I have long thought that, physiologically, the brain was in charge of our body—that it was the master control center. It stands at the head, sending signals to govern our motion, sensing and reacting to sensory input, telling us when to eat and when to sleep, and processing what we see and hear and touch.

Recent research has revealed that the heart has much more control over the brain than was previously known. There are tens of thousands of sensory neurons that relay information from the heart to the brain. In fact, the heart sends more information to the brain than the brain sends to the heart. “The heart produces hormones released into the bloodstream” that affect the entire body. “The heart emits an electrical field 60 times greater in amplitude than the activity in the brain and an electromagnetic field 5,000 times stronger than that of the brain.” Like the brain, the heart has a complex network of neurons, neurotransmitters, proteins, and support cells that equip it to act independently of the cranial brain.3

What seems very clear is that physiologically, the heart and the brain work in tandem, communicating with and complementing each other, each with its own set of unique responsibilities in the body’s operation. Emotional and psychological health are linked intimately to the health of the heart. Interestingly, for so many who dread and feel extreme stress at work, researchers have shown that more people have heart attacks on Monday than on any other day of the week.4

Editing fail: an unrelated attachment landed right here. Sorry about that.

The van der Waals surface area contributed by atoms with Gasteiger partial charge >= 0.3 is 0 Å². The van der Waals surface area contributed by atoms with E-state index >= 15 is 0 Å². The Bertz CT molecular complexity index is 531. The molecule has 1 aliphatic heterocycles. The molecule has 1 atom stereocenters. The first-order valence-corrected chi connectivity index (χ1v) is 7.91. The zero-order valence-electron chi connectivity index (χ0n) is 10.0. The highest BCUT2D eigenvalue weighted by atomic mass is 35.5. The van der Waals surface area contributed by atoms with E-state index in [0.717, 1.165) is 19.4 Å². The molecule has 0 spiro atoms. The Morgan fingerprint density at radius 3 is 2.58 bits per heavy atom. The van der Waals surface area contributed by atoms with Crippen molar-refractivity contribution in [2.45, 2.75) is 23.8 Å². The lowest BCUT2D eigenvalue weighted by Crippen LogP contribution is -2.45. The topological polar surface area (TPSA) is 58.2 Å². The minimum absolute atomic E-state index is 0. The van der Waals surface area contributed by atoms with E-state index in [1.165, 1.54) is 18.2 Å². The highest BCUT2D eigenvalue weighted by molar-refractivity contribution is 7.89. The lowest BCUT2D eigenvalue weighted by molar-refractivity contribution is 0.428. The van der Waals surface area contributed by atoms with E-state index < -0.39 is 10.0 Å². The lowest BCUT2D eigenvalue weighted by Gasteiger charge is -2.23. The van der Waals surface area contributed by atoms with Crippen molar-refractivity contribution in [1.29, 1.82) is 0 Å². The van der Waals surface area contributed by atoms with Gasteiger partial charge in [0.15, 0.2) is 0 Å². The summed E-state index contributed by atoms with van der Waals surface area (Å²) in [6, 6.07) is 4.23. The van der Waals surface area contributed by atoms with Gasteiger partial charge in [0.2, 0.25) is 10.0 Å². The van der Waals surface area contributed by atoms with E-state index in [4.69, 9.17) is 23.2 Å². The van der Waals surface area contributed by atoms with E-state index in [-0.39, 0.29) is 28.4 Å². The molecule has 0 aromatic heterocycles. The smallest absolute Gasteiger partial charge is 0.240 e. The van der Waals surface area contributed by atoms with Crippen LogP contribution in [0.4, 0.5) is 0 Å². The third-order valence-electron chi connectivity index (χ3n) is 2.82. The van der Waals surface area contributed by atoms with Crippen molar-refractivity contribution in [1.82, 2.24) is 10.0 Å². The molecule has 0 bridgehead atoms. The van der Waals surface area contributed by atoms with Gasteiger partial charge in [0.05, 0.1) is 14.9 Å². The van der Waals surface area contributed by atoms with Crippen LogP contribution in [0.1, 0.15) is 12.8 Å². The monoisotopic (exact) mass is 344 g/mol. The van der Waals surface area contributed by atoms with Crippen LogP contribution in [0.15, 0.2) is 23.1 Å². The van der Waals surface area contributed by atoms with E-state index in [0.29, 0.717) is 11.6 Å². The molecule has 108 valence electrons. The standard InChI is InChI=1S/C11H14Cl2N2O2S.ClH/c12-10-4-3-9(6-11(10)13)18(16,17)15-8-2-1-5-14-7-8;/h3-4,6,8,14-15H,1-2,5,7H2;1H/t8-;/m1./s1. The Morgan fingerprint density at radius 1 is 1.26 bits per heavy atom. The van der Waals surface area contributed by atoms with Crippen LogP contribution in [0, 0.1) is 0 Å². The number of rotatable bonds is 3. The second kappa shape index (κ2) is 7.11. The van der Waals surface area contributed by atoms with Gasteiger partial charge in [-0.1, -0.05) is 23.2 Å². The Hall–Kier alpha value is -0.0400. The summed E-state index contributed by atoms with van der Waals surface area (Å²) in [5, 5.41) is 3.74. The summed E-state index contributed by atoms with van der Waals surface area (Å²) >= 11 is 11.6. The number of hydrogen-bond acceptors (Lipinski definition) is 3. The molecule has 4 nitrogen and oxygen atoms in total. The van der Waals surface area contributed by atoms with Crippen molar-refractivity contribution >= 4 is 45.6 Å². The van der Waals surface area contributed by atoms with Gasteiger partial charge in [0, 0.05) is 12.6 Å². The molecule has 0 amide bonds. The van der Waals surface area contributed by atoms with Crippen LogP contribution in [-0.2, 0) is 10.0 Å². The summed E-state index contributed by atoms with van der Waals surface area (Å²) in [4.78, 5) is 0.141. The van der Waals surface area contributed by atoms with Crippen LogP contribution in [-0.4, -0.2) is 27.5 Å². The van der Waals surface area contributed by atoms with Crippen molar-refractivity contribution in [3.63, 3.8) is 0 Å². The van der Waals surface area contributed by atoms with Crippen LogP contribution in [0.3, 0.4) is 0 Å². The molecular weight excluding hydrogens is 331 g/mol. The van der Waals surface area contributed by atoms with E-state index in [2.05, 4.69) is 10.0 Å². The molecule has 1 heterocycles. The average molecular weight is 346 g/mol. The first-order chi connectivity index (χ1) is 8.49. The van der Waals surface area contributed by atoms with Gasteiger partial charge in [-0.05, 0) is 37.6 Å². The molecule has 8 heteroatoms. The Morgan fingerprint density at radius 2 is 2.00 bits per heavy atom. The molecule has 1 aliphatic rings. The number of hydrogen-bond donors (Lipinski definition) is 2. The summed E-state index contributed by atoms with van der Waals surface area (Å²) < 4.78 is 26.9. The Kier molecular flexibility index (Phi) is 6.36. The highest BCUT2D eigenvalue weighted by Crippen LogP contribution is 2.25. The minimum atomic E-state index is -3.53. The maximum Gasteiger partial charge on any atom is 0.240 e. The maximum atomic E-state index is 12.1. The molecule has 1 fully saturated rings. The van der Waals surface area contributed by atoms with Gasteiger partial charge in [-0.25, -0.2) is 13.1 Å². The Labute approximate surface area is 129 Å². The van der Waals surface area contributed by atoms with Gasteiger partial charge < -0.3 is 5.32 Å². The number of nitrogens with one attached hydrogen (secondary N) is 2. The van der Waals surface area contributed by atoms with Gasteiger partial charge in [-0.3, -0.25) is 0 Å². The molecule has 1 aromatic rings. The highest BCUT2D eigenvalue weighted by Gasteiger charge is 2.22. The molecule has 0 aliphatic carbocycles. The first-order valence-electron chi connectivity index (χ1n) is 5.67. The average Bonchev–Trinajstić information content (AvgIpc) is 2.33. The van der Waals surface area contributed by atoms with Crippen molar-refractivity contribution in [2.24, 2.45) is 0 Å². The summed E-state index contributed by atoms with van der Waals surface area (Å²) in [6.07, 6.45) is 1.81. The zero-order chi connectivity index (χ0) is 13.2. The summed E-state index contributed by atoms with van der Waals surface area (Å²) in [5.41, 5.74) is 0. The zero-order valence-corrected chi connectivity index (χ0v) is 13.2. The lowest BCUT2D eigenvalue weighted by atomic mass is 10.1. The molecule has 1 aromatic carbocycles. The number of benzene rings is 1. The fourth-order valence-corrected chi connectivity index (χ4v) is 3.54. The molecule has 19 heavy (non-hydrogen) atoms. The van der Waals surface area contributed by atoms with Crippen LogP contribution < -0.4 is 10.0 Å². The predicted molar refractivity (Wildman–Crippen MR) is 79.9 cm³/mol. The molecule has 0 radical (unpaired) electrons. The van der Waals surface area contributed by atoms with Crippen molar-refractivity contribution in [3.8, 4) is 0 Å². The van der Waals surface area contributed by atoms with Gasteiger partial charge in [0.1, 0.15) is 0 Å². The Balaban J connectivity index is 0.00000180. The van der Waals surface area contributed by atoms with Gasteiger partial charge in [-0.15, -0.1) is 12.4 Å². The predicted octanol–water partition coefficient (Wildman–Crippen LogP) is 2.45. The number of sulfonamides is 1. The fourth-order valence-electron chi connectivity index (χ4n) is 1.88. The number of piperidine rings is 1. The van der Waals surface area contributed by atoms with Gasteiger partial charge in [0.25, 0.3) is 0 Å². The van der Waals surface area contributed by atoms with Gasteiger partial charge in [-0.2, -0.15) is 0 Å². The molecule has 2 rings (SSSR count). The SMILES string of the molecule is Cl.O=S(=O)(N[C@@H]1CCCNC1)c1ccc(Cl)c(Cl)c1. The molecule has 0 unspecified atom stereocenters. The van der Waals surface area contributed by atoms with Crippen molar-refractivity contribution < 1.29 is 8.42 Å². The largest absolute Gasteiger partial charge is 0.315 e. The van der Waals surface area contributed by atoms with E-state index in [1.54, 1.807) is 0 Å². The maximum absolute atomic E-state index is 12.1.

Now I don’t know whether the anatomical heart is the center of our emotions, but if it does play a role, we should not wonder why the Lord asks for both heart and mind in His work. To attempt His work with the mind only is, well, even less than halfhearted. Especially at BYU, the Lord needs the willing mind; He needs your extraordinary intellect, shaped and sharpened through extensive study. He also needs your heart. As President Spencer W. Kimball stated in 1967:

The uniqueness of Brigham Young University lies in its special role—education for eternity—which it must carry in addition to the usual tasks of a university. This means concern—curricular and behavioral—for not only the “whole man” but for the “eternal man.”5

As a university, we will not achieve our mission “to assist individuals in their quest for perfection and eternal life”6 without bringing our minds and our hearts to bear. If we approach our assignment here without both mind and heart, BYU will be only a superb university, not unlike other very fine universities. However, our charge and our aspirations are much grander.

In the remainder of my remarks today I wish to explore several ways that serving from our hearts magnifies serving only with very able minds. I will share six observations I see generally in you whose hearts guide your service here, and along the way I will provide some information relevant to us at this time. Throughout our time together we will hear from some of our faculty colleagues and the students they have influenced. Our story is best told by you and the students you touch.